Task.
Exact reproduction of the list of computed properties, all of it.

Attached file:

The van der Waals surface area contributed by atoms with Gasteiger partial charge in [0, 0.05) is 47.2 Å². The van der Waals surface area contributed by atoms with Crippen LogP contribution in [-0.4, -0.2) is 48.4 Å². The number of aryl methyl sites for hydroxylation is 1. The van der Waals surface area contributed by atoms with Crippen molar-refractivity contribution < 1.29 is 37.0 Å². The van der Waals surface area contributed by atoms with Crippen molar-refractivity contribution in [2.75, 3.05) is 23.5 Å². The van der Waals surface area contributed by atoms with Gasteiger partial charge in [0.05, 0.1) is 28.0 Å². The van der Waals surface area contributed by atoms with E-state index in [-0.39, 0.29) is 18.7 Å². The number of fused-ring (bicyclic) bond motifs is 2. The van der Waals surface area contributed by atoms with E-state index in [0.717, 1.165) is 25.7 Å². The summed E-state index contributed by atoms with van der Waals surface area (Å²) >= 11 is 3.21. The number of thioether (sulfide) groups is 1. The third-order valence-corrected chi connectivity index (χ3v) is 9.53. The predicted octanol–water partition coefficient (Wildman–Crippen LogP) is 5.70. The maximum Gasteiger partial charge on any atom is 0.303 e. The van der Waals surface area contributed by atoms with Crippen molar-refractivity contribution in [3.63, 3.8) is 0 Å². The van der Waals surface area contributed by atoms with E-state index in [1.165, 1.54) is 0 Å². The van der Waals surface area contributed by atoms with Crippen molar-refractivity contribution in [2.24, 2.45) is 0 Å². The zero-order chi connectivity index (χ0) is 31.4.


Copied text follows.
The van der Waals surface area contributed by atoms with Gasteiger partial charge in [0, 0.05) is 47.2 Å². The van der Waals surface area contributed by atoms with Crippen LogP contribution in [-0.4, -0.2) is 48.4 Å². The number of aryl methyl sites for hydroxylation is 1. The van der Waals surface area contributed by atoms with Crippen molar-refractivity contribution < 1.29 is 37.0 Å². The van der Waals surface area contributed by atoms with Crippen molar-refractivity contribution in [2.75, 3.05) is 23.5 Å². The van der Waals surface area contributed by atoms with Gasteiger partial charge in [0.05, 0.1) is 28.0 Å². The van der Waals surface area contributed by atoms with E-state index in [-0.39, 0.29) is 18.7 Å². The number of fused-ring (bicyclic) bond motifs is 2. The van der Waals surface area contributed by atoms with E-state index in [0.717, 1.165) is 25.7 Å². The summed E-state index contributed by atoms with van der Waals surface area (Å²) >= 11 is 3.21. The number of thioether (sulfide) groups is 1. The third-order valence-corrected chi connectivity index (χ3v) is 9.53. The predicted octanol–water partition coefficient (Wildman–Crippen LogP) is 5.70. The maximum Gasteiger partial charge on any atom is 0.303 e. The van der Waals surface area contributed by atoms with Crippen molar-refractivity contribution in [3.63, 3.8) is 0 Å². The van der Waals surface area contributed by atoms with E-state index in [1.165, 1.54) is 0 Å². The van der Waals surface area contributed by atoms with Crippen molar-refractivity contribution in [2.24, 2.45) is 0 Å². The zero-order chi connectivity index (χ0) is 31.4.